"I was hoping I'd get the call back quickly but I didn't know when it would be," he said. "This is all new for me, going back and forth all the time. But I'm ... having a blast. I just want to spend more time [with the Canucks]."

“Why he hasn't already done so remains somewhat of a mystery. His presence gives Vancouver speed and, alongside Markus Naslund, a second scoring line. He hasn't been the strongest player in the corners, but Raymond hasn't been a defensive liability,” said Botchford.”

“Some contend he's not ready for an everyday role. Comparison to Sam Gagner suggests otherwise. It wasn't a surprise to see the Oilers' hype-smothered forward make the Western Conference's YoungStars' team. He has 16 points in 44 games, and is a minus-12 while averaging 14:03 a game in ice time. Raymond has 10 points in 23 games, 11:31 of average ice time, a plus-5 rating and a mention on CBS's How I Met Your Mother.”

“Canucks assistant Rick Bowness suggested "rookie mistakes" are part of the reason Raymond hasn't found a permanent home,” said Botchford.

"We want him to play as much as he can," Bowness said. "If that means a week here, then a week there, that's what we'll do. We love his speed, obviously, and he's put some points on the board. But there are times he's made some rookie mistakes. We don't blow too many teams out of the water offensively. Every game is a tight game. That's the way we play. It's tough to put kids in those tight situations game after game."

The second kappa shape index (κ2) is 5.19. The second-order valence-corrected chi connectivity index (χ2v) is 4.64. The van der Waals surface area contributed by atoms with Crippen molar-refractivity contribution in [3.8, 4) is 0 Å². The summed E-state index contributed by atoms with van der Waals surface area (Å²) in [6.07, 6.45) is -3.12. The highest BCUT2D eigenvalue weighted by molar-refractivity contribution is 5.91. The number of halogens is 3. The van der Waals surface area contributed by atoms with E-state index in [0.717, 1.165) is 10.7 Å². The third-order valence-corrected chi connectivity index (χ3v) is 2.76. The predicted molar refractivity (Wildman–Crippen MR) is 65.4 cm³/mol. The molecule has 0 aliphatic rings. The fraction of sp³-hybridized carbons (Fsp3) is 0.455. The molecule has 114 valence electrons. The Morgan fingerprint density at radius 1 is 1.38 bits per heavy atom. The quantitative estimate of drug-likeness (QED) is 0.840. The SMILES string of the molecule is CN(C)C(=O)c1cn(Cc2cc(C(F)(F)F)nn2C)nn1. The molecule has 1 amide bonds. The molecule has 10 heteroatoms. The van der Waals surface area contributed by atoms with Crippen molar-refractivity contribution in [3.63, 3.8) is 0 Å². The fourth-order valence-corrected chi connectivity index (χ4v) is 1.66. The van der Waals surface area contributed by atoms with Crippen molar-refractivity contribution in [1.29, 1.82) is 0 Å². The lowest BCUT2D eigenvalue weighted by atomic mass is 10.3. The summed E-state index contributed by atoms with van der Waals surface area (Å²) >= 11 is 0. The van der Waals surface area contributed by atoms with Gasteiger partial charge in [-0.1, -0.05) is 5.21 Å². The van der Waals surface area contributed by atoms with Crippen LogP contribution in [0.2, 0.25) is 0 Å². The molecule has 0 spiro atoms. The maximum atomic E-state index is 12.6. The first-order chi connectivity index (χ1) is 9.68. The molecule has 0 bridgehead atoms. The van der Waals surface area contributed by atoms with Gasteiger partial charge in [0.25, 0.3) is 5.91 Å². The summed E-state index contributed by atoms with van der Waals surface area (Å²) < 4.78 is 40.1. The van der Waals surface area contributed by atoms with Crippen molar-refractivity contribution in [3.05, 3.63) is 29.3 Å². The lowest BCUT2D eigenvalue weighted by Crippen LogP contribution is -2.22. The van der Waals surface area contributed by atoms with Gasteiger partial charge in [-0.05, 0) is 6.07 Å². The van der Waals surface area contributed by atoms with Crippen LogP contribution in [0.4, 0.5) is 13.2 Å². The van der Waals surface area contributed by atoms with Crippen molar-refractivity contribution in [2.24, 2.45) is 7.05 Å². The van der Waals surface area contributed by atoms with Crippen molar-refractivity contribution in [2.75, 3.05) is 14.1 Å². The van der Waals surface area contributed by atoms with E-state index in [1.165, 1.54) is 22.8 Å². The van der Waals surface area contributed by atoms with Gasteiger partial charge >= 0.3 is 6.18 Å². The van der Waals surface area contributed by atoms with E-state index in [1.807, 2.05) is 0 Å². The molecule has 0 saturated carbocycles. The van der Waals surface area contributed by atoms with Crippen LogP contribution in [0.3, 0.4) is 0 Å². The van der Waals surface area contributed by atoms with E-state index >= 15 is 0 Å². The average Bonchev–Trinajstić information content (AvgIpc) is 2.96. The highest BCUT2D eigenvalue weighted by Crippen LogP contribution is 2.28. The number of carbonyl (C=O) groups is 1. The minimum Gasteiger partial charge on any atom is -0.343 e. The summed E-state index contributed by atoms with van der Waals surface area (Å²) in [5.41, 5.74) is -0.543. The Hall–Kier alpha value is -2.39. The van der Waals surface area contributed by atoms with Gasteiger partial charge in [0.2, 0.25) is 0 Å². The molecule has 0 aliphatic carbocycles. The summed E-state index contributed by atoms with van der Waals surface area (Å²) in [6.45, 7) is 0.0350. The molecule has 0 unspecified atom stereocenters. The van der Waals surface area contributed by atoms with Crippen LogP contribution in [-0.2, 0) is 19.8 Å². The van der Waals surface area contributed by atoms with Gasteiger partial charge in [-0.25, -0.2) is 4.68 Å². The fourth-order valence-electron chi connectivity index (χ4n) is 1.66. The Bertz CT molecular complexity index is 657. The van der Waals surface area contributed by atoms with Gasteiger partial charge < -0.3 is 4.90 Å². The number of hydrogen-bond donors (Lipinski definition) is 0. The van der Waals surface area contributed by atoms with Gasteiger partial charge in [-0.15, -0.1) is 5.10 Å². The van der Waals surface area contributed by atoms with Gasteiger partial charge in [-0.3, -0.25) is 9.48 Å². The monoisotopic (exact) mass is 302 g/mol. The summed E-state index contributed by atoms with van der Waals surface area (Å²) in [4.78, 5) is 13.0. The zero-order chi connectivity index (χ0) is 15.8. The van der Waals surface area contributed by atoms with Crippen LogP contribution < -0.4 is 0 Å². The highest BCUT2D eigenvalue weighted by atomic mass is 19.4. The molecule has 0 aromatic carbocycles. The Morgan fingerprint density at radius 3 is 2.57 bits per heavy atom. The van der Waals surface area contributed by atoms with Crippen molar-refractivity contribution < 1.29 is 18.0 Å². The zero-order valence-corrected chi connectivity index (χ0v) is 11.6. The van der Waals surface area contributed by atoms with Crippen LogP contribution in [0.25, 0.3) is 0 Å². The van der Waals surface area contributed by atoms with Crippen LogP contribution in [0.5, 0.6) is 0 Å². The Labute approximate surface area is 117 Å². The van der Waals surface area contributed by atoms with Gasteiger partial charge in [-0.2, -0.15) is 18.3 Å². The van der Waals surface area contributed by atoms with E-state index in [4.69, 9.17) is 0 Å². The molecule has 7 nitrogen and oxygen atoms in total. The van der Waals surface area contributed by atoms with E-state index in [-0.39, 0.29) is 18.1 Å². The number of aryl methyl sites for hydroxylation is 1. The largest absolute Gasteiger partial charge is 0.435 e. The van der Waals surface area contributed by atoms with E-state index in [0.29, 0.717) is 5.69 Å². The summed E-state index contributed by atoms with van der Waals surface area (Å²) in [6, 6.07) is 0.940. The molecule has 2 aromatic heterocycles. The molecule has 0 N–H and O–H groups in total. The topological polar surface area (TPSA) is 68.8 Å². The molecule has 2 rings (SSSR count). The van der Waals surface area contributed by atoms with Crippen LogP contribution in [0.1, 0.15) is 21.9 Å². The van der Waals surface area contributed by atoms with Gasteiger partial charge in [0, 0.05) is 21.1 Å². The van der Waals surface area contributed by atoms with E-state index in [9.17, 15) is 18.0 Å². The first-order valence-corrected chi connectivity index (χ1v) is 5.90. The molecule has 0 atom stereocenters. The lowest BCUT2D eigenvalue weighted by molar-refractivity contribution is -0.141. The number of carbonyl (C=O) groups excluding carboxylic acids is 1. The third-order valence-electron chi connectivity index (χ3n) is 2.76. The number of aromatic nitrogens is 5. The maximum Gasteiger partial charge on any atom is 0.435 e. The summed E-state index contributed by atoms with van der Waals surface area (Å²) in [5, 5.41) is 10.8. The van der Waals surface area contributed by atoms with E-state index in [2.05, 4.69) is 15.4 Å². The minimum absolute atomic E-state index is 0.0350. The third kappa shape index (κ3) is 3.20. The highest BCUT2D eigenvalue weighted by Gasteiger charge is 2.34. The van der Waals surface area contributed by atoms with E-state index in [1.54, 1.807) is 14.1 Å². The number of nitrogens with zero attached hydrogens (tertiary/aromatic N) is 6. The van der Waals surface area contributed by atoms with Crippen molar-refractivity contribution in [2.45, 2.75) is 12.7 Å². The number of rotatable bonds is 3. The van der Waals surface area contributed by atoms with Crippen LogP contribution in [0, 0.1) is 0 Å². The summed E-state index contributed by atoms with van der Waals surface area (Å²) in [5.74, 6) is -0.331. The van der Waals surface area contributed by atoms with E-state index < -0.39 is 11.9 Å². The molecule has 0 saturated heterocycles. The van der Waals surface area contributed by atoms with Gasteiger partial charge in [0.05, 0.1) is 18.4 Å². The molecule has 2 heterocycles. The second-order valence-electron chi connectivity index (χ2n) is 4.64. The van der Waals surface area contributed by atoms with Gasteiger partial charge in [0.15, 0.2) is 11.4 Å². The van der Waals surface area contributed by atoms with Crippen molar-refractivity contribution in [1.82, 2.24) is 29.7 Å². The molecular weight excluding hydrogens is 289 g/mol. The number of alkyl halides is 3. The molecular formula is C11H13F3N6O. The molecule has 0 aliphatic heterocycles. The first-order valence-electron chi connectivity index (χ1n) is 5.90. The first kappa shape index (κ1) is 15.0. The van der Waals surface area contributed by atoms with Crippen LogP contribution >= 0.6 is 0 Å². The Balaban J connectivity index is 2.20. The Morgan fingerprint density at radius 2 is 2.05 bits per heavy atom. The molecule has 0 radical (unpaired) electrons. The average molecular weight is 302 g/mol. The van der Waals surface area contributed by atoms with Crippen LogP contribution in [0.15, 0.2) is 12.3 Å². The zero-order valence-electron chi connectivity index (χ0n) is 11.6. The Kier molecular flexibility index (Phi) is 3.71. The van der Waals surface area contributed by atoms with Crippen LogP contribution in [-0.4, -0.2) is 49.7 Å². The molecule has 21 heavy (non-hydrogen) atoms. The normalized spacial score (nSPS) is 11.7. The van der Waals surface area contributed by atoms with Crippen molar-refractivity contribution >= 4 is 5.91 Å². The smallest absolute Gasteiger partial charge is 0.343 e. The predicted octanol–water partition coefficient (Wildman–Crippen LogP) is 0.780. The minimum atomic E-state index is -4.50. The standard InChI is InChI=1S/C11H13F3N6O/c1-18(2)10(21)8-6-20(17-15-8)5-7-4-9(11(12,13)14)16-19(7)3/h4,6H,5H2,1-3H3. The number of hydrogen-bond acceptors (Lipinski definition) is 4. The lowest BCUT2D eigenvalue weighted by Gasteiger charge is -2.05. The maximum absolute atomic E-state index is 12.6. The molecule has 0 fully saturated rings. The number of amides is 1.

“Indication is Raymond will play on a line with Taylor Pyatt or most likely Naslund. He'll join the No. 2 power play unit to start today,” said Botchford.
THE PROVINCE
Wings are a test with a capital 'T': Out-of-sorts Canucks are Detroit target


Jason Botchford said Thursday night’s game against the Wings will test the resiliency of Vancouver.

“The Canucks have a reputation in Vancouver as a team that rises to the challenge, a team that conquers when faced with adversity,” said Botchford.

“Based on several examples this season, it's been earned. But they haven't faced many challenges like this.”

“Limping and looking a little lost so far in 2008, the Canucks will walk into a wounded beast's den today when they play the Red Wings, a buzz saw of a team that has made a living this season out of exploiting their opponents' smallest weaknesses,” said Botchford.

“The Wings will be an ornery bunch, to be sure, having not won a game in their past three.”

"We haven't been sharp and that makes this game a really, really big one for us," said Canucks defenceman Sami Salo.

"Those guys find your problems. This team will pick you apart if you make mistakes, if you miss assignments. They break you down if you're having any problems, especially when you're having problems in your own zone. We have to figure out things and we have to figure things fast."

"Everyone knows we haven't been playing our best hockey for a couple of weeks now," Salo said. "It's been since the New Year. We beat the Rangers, for example, but weren't playing well,” said Salo.

"How many games have we been sharp since then? Maybe the Islanders game we were really strong in the beginning. But other than that, it's been 40-minute efforts, maybe 45.”

"Against the Wings you can't expect to win with anything other than a 60-minute effort. That team plays hard all game. If you're not sharp every shift you don't have a chance to win," said Salo.